Science, technology, engineering and math aren’t just for individuals who already excel in the subjects; STEM can be for all students in all classes. And it really isn’t about excelling in key subjects, but a mindset that can be infused across a curriculum. In school, STEM helps students see what they can be, what they can do, and what problems they can solve. You can’t be what you can’t see, and STEM learning is a logical connection to the real world opportunities students can pursue in their future careers. ...
By Craig Thibaudeau, Chief External Relations Officer, International Society for Technology in Education (ISTE)
On Thursday (Dec. 11), the Federal Communications Commission (FCC) will consider a proposal by FCC Chairman Tom Wheeler to allocate more funding to support schools across the country that need to modernize the technology infrastructure for digital learning. ISTE applauds Chairman Wheeler for his bold leadership to invest in education. His proposal to make an additional $1.5 billion in E-Rate funds available to schools and libraries to pay for fiber-optic lines, Wi-Fi access points and the cost of internet service is worthy of support by the entire commission.
The vote by the FCC on Thursday goes beyond simply making more funds available for reliable and fast connectivity. A vote for the chairman’s proposal is a vote for digital learning, equity of access and an investment in teachers.
For Loretta Robinson, a superintendent in Miami, Oklahoma, increasing the on-going E-Rate support is about access to digital learning. “Access to high-speed broadband is the key to allowing modern learning and teaching in schools across the country. Miami is a rural community with limitations in curriculum offerings. It is imperative that our students have digital learning available. It is also imperative [that] our teachers have access to online resources for students’ learning, as well as their own,” said Robinson ...
Earlier this week, I was fortunate to have an invitation to the White House to attend the President Obama’s announcement of the Future Ready Schools Initiative as part of the administration’s ConnectED program. One hundred school superintendents were also in the audience as part of the first-ever Superintendents’ Summit at the White House, which served as the kickoff to the initiative. During the ceremony the superintendents signed a pledge – on their tablets – that proclaimed their commitment to ensuring their districts were Future Ready with broadband connections to the classroom, digital content for their students, devices to support the curriculum materials and professional development for their teachers so they are supported in using technology effectively for teaching and learning activities.
What this part of the administration’s ConnectED initiative recognizes is that leadership counts when change is happening. I couldn’t agree more, and it’s my hope that all the efforts being put forth by the education leaders in the room and across the country, whether a pledge is signed or not, are successful in bringing innovation supported with appropriate technology to every school and every classroom. The elephant in the room is that these sorts of photo op ceremonies and initiatives around bringing technology into public schooling have been taking place for more than twenty years ...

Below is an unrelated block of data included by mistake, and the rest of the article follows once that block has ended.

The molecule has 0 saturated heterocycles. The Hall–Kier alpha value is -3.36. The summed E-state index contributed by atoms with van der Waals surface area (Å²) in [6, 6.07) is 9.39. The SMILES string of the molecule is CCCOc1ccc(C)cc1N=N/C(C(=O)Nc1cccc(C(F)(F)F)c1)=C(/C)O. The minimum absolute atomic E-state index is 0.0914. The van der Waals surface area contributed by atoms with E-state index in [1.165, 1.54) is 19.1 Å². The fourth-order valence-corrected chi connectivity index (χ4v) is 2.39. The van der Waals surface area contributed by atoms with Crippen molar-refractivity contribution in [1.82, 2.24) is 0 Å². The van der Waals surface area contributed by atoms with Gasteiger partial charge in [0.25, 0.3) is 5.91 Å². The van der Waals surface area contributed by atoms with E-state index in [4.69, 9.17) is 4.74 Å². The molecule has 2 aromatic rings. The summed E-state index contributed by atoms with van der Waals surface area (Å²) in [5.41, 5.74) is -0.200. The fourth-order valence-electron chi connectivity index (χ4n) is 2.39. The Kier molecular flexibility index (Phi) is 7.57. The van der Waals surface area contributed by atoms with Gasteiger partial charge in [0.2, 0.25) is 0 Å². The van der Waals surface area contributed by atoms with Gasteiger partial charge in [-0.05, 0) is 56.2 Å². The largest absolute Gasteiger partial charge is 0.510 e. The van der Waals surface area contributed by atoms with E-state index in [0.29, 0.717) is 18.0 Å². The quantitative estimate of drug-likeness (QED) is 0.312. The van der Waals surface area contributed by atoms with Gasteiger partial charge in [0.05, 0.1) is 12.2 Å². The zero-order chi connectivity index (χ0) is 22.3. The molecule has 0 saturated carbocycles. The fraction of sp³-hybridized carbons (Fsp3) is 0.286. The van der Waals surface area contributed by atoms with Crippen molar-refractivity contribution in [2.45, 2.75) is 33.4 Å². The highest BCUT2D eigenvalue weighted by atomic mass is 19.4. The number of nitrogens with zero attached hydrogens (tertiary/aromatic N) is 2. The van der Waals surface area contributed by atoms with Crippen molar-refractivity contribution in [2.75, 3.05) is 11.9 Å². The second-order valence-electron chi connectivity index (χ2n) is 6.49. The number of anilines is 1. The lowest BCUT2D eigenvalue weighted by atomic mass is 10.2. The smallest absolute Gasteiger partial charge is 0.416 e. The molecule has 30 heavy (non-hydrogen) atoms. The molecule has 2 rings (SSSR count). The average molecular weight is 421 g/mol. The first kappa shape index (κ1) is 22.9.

In October, we at the Learning First Alliance (LFA) hosted #CCSSteach, a Twitter Town Hall on “Teaching in a Common Core World,” which provided a forum for teachers, administrators and education leaders impacted by the Common Core State Standards (CCSS) to share their stories about using Common Core in the classroom and how students are adapting to new CCSS-aligned curriculum.
During that discussion it became clear that technology is playing a large role in Common Core implementation. While at the national level, some equate technology and the Common Core only in the sense that progress against these standards is to be measured online, those in field see something bigger. In many communities, technology is playing a major role in how students interact with the standards in the classroom (and at home) and in how educators connect, learn, collaborate and plan on behalf of their students.
To gain insight as to what technology is working best when it comes to implementation and to learn where additional supports are needed, on November 19 we teamed up with the International Society for Technology in Education (ISTE) to host #CCSStech, a Twitter Town Hall on “Ed Tech in a Common Core World."
A few key themes emerged from this conversation. Overall, participants (including teachers, technology directors and representatives of national organizations, among others) indicated that: ...
Earlier this year, the Learning First Alliance launched a collaborative initiative to highlight best practices in Common Core implementation, Get it Right: Common Sense on Common Core. This campaign takes a multi-pronged approach to using new media to raise awareness of the benefits of the standards, celebrate where implementation is going well and advocate for the supports necessary to ensure that all students in Common Core states have access to instruction that lives up to the promise of the standards.
As part of this campaign, online engagement activities, such as Twitter Town Halls, involve wider audiences in important conversations around issues related to the standards, including what to do with extra time to support implementation, changes in teaching and learning that are the result of the standards, education technology concerns and more. ...